If you look with an oscilloscope at what comes out of your wall socket, you will see significant distortion on the positive and negative peaks of the "sine wave". 

Yeah, we call it a sine wave, and back at the power genaration station it is much closer to being sinusoidal. But by the time it reaches us, it's been distorted by the impedance of the distribution system interacting with the highly non-linear loads that our home electronics present to the power grid. It's pretty ugly. That is in part related to what drove the European regulatory bodies to mandate "power factor correction". (A huge topic in itself, you have to delve into three-phase power distribution systems, and way off topic here.)

So, strictly speaking, the power grid does NOT deliver a pure sine wave. But for practical purposes, calling it a sine wave is generally "good enough".

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Comment by Rick LyonsApril 30, 2020

Joe. Sheece. I'm a retired EE and I spent 80% of my career in the laboratory. I've known about noise on AC power lines for 45 years. You're reading far to much into my question.

Bernhard made a statement that leads to the conclusion that sine waves do not exist. So I thought I'd ask him a question whose answer contradicts his statement. Perhaps my question should have been:

If a "sine wave" does not exist in our physical world, what name can I give to the output voltage signal of a Hewlett-Packard sine wave generator? If that AC voltage is not a sine wave then what is it?

(Joe, there's no need to tell me about phase noise, or the harmonic content, of commercial signal generators.)

[ - ]
Comment by codetMay 3, 2020

Hello Rick

Of course, we call it à sine wave. But in fact, it is only a part of a sine signal, starting sometimes in the past and ending when you shutdown the generator for example. Nobody has never seen(acquired) a sine. No time for that !! Only some part of it. 

This is why spectrum analysers dont show delta functions for a sine input except if you catch precisely an integer number of period, with no noise. If not, they show you some kind of sin(x)/x spectrum centered on the sine frequency, (spectrum of the multiplication of a pure sine by a rectangular time window). They do FFT computations implying that the input signal is mathematically periodized, and, if you are lucky (integer number of period), you have a complete mathematic virtual sine, and only 1 point not null in its spectrum. 

But, let us call a sine wave when we look at it on an oscilloscope.


[ - ]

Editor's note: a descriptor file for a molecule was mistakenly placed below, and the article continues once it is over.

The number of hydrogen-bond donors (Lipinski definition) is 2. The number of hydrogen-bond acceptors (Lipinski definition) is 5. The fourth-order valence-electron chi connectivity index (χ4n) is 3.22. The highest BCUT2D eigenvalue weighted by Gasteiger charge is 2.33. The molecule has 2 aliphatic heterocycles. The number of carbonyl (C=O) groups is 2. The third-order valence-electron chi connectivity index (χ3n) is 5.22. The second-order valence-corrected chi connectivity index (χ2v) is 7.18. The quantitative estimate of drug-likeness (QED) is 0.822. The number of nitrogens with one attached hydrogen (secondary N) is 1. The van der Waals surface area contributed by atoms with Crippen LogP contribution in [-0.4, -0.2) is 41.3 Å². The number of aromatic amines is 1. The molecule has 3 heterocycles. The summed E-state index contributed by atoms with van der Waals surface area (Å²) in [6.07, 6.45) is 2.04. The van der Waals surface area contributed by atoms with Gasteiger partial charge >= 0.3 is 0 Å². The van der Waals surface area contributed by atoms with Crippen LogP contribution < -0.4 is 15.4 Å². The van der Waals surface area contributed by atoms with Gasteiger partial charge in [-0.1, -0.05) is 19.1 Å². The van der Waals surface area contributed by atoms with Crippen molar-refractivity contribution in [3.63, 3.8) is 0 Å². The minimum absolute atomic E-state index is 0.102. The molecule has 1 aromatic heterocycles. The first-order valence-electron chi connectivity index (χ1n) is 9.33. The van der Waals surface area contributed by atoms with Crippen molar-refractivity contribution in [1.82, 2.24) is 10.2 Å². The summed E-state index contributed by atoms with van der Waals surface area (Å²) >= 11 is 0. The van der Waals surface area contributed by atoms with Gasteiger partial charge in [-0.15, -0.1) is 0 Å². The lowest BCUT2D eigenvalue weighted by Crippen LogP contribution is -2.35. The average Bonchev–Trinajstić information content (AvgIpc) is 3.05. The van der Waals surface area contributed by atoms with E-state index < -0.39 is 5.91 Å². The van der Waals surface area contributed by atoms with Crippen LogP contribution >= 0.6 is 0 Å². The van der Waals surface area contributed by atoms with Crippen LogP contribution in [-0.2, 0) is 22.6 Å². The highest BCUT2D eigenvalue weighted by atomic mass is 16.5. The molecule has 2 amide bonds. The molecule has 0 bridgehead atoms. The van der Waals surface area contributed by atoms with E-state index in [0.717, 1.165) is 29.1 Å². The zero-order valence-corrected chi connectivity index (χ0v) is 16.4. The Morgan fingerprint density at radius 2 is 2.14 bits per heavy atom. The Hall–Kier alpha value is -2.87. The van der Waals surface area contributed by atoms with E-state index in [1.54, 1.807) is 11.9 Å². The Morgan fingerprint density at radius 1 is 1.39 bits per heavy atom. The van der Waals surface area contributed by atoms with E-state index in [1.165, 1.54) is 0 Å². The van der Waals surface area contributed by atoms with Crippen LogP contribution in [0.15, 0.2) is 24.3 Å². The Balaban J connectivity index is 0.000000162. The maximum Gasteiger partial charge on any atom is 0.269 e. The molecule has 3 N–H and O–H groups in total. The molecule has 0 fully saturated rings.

Comment by Rick LyonsMay 4, 2020

Hi Chris (codet). Thanks. I was happy to read that someone in addition to me believes that sine waves exist.

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Comment by yatesJuly 2, 2020

Hi Rick,

I think there's some merit to the point. I wouldn't say "illegal," but answer me this: what's the difference between a 200 Hz sinewave delayed by 1 second and a 200 Hz sinewave delayed by 0.005 seconds?

Tying this into the quiz question, it may have been better (for a sine wave) to have the options as 1) 0 + n*5 milliseconds 2) 1.3 + n*5 milliseconds, and 3) 2.6 + n*5 milliseconds. Of course n can be any integer.

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Comment by lamabrewApril 24, 2020
I almost went with zero because *something* has to come out at t=0. But I read it as a question about the steady state operation, and the group delay number should be the delay in steady state...if not I'm awfully confused. OTOH that seems to be my usual state :-)
I can't explain the simulation presented though...I'll offer up this link as making a good case for the 6.3 msec delay:


(yeah seems a like dodgy website but there seems to be a real person behind it).

So I'm really curious now...

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Comment by Rick LyonsApril 24, 2020

Hi lamabrew. Your words: "yeah seems a like dodgy website but there seems to be a real person behind it." seem interesting to me but I don't know what they mean.

Anyway, please see my Comment above that begins with the words: "Some additional words from Lyons".

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Comment by lamabrewApril 27, 2020

Hi Rick,

Sorry, dodgy was not the best choice of words. I just meant that with all of the various share buttons, etc.,  with just a quick look more like some sort of link farm. 

After discovering it I poked around and I think the author's put some serious work in to it.

My comment was meant to encourage people to poke around as I think the readership interests overlap.